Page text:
Re: System Tray, Full Screen and Sort By
Posted by webmaster Guido on January 14, 2003 at 13:01:40:
In Reply to: System Tray, Full Screen and Sort By posted by Fejab01 on January 14, 2003 at 08:33:35:
: 3 things.
: 1. Can you make a delphi program go fullscreen at all? not maximised, i mean fullsreen like a game (im trying 2 make an interface and menu 4 a game).
: 2. Can you make a program reside in the System Tray, say like winamp or MSN or something of the like?
: 3. I'm not completely stupid, but can someone either give me a Sort by Name code snippit or algorithm or tell me how to sort by name in a column using TTable (without having a index key)
Everything that's possible in C++ (or Visual Basic or whatever high-level language) can also be done in Delphi :)
1. Yes, it's possible to show an application full-screen, without a title-bar and thus no border-icons (the system menu and minimize/ restore/ maximize buttons in the top corners). Try this example:
procedure TForm1.FormCreate(Sender: TObject); begin BorderStyle := bsNone; // remove borders and titlebar WindowState := wsMaximized; // go fullscreen end;
2. Yes, you can move a Delphi program to the tray icon. You can even hide a Delphi application from the taskbar and/or from the tasklist (the list of active programs that you get with ctrl-alt-del).
3. Sorting a TTable without using an index can be done, but not with just one or a couple of simple commands. You would have to write quite a complex procedure for this.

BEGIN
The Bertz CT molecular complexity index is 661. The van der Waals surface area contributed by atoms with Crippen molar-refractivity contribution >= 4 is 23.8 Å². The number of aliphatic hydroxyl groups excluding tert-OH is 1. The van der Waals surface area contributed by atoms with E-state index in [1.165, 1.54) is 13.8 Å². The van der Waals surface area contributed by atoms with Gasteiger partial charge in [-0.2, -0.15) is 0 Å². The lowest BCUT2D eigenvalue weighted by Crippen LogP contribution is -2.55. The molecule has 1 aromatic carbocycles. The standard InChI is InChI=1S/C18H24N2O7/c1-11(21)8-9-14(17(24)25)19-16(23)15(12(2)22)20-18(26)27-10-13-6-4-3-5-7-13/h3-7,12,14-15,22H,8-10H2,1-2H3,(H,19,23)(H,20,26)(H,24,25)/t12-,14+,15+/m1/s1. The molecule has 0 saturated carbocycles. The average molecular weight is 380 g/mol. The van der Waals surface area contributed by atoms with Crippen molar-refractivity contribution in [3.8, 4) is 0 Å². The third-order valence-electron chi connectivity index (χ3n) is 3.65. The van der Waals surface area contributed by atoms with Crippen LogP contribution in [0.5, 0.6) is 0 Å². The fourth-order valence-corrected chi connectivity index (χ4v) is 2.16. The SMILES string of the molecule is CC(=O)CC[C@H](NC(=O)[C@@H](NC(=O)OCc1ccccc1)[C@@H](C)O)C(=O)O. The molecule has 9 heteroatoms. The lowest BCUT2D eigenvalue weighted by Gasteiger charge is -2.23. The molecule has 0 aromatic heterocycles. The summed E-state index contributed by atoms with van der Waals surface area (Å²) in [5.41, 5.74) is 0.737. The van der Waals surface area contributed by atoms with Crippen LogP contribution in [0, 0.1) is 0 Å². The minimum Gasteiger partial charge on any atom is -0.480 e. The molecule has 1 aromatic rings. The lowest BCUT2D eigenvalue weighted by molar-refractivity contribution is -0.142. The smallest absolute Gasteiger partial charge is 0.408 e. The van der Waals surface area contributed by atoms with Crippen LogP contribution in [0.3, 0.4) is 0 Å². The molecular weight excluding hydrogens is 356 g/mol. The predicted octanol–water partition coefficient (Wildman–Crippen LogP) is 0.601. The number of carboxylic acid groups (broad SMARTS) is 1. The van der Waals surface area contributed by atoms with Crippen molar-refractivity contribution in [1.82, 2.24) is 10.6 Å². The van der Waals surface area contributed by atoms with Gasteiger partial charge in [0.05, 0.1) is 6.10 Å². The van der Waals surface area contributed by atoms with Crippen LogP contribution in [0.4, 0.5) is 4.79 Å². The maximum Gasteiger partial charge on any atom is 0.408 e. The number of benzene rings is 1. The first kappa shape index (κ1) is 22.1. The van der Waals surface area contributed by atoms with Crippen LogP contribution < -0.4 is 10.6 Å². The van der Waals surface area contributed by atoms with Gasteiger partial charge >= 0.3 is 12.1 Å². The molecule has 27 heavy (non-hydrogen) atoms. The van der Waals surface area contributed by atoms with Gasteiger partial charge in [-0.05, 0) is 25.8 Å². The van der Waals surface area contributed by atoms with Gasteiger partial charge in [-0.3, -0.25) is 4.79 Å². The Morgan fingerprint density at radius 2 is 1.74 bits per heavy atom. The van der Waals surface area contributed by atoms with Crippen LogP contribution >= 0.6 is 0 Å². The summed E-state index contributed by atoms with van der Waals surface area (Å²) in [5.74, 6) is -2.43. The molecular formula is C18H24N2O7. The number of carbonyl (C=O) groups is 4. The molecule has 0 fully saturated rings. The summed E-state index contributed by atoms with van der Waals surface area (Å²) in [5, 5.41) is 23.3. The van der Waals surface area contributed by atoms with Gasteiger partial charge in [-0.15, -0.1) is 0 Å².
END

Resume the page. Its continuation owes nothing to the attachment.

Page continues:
In database-language, by "sorting" we mean physically re-ordering the records. Usually sorting is done by writing a *new* table with the same records but in a different order, next delete (or rename) the original table, next give the original name to the new sorted table. And each time that a record is changed afterwards, you have to repeat the entire process if you want to keep the table sorted. That's why physically "sorting" a table is almost never done, except in a few cases when the result is not changed anymore after the sorting, if you use the table as read-only afterwards.
"Indexing" on the other hand does not involve any physical re-ordering of the records, it's a lot faster, and it's quite automatic. An external "index" file is created automatically by the database-system, in which it records the order for accessing and showing records. And you don't have to "re-index" each time a record is changed, the database-system automatically keeps the index up-to-date.